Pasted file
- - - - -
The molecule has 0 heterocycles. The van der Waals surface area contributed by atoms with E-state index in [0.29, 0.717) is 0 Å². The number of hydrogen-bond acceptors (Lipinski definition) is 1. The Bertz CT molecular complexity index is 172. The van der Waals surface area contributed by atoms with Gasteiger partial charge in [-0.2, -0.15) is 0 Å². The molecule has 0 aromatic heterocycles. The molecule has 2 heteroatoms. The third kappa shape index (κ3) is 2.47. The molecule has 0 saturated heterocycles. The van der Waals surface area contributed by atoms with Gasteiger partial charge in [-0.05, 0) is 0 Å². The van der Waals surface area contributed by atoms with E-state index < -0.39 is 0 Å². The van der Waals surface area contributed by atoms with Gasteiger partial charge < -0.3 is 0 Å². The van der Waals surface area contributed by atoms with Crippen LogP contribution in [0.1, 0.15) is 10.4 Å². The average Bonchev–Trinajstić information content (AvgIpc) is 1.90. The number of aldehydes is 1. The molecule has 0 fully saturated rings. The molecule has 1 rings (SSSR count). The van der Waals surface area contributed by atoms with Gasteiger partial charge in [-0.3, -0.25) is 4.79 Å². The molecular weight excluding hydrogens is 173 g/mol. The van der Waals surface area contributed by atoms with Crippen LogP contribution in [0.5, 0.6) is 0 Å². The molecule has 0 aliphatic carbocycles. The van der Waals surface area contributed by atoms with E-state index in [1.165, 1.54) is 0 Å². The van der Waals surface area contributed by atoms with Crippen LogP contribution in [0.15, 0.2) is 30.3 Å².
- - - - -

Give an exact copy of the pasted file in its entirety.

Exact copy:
The molecule has 0 heterocycles. The van der Waals surface area contributed by atoms with E-state index in [0.29, 0.717) is 0 Å². The number of hydrogen-bond acceptors (Lipinski definition) is 1. The Bertz CT molecular complexity index is 172. The van der Waals surface area contributed by atoms with Gasteiger partial charge in [-0.2, -0.15) is 0 Å². The molecule has 0 aromatic heterocycles. The molecule has 2 heteroatoms. The third kappa shape index (κ3) is 2.47. The molecule has 0 saturated heterocycles. The van der Waals surface area contributed by atoms with Gasteiger partial charge in [-0.05, 0) is 0 Å². The van der Waals surface area contributed by atoms with E-state index < -0.39 is 0 Å². The van der Waals surface area contributed by atoms with Gasteiger partial charge < -0.3 is 0 Å². The van der Waals surface area contributed by atoms with Crippen LogP contribution in [0.1, 0.15) is 10.4 Å². The average Bonchev–Trinajstić information content (AvgIpc) is 1.90. The number of aldehydes is 1. The molecule has 0 fully saturated rings. The molecule has 1 rings (SSSR count). The van der Waals surface area contributed by atoms with Gasteiger partial charge in [-0.3, -0.25) is 4.79 Å². The molecular weight excluding hydrogens is 173 g/mol. The van der Waals surface area contributed by atoms with Crippen LogP contribution in [0.5, 0.6) is 0 Å². The molecule has 0 aliphatic carbocycles. The van der Waals surface area contributed by atoms with E-state index in [1.165, 1.54) is 0 Å². The van der Waals surface area contributed by atoms with Crippen LogP contribution in [0.15, 0.2) is 30.3 Å².